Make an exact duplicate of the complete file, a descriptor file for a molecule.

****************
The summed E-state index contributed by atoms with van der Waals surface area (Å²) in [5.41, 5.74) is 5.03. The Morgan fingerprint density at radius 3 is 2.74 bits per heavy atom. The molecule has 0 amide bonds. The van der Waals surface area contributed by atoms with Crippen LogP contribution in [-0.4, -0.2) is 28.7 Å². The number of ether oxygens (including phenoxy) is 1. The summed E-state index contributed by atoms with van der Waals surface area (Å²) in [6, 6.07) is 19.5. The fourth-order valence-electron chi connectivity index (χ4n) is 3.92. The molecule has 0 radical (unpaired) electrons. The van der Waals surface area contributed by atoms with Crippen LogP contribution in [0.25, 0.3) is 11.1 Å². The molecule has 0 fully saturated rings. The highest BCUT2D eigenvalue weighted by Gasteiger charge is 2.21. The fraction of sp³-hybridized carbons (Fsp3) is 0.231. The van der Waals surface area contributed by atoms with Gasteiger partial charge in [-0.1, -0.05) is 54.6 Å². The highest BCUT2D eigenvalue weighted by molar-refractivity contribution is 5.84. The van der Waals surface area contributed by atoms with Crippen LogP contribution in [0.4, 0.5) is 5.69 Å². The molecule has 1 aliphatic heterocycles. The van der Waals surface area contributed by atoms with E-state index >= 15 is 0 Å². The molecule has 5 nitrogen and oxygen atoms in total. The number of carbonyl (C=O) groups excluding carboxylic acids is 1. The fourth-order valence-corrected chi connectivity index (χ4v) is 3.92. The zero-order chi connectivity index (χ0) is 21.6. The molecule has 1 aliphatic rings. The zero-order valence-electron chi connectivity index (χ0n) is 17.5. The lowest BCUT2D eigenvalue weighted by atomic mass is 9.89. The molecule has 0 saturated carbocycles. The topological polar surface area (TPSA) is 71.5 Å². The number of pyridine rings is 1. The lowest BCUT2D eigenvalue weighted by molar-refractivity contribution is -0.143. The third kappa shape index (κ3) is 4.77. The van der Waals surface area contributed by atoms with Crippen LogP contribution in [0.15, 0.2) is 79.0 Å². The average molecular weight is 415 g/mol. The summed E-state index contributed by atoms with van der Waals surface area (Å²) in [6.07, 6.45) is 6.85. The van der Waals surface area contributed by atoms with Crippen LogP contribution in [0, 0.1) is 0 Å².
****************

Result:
The summed E-state index contributed by atoms with van der Waals surface area (Å²) in [5.41, 5.74) is 5.03. The Morgan fingerprint density at radius 3 is 2.74 bits per heavy atom. The molecule has 0 amide bonds. The van der Waals surface area contributed by atoms with Crippen LogP contribution in [-0.4, -0.2) is 28.7 Å². The number of ether oxygens (including phenoxy) is 1. The summed E-state index contributed by atoms with van der Waals surface area (Å²) in [6, 6.07) is 19.5. The fourth-order valence-electron chi connectivity index (χ4n) is 3.92. The molecule has 0 radical (unpaired) electrons. The van der Waals surface area contributed by atoms with Crippen LogP contribution in [0.25, 0.3) is 11.1 Å². The molecule has 0 fully saturated rings. The highest BCUT2D eigenvalue weighted by Gasteiger charge is 2.21. The fraction of sp³-hybridized carbons (Fsp3) is 0.231. The van der Waals surface area contributed by atoms with Gasteiger partial charge in [-0.1, -0.05) is 54.6 Å². The highest BCUT2D eigenvalue weighted by molar-refractivity contribution is 5.84. The van der Waals surface area contributed by atoms with Crippen LogP contribution in [0.4, 0.5) is 5.69 Å². The molecule has 1 aliphatic heterocycles. The van der Waals surface area contributed by atoms with E-state index >= 15 is 0 Å². The molecule has 5 nitrogen and oxygen atoms in total. The number of carbonyl (C=O) groups excluding carboxylic acids is 1. The fourth-order valence-corrected chi connectivity index (χ4v) is 3.92. The zero-order chi connectivity index (χ0) is 21.6. The molecule has 1 aliphatic rings. The zero-order valence-electron chi connectivity index (χ0n) is 17.5. The lowest BCUT2D eigenvalue weighted by atomic mass is 9.89. The molecule has 0 saturated carbocycles. The topological polar surface area (TPSA) is 71.5 Å². The number of pyridine rings is 1. The lowest BCUT2D eigenvalue weighted by molar-refractivity contribution is -0.143. The third kappa shape index (κ3) is 4.77. The van der Waals surface area contributed by atoms with Crippen LogP contribution in [0.15, 0.2) is 79.0 Å². The average molecular weight is 415 g/mol. The summed E-state index contributed by atoms with van der Waals surface area (Å²) in [6.07, 6.45) is 6.85. The van der Waals surface area contributed by atoms with Crippen LogP contribution in [0, 0.1) is 0 Å².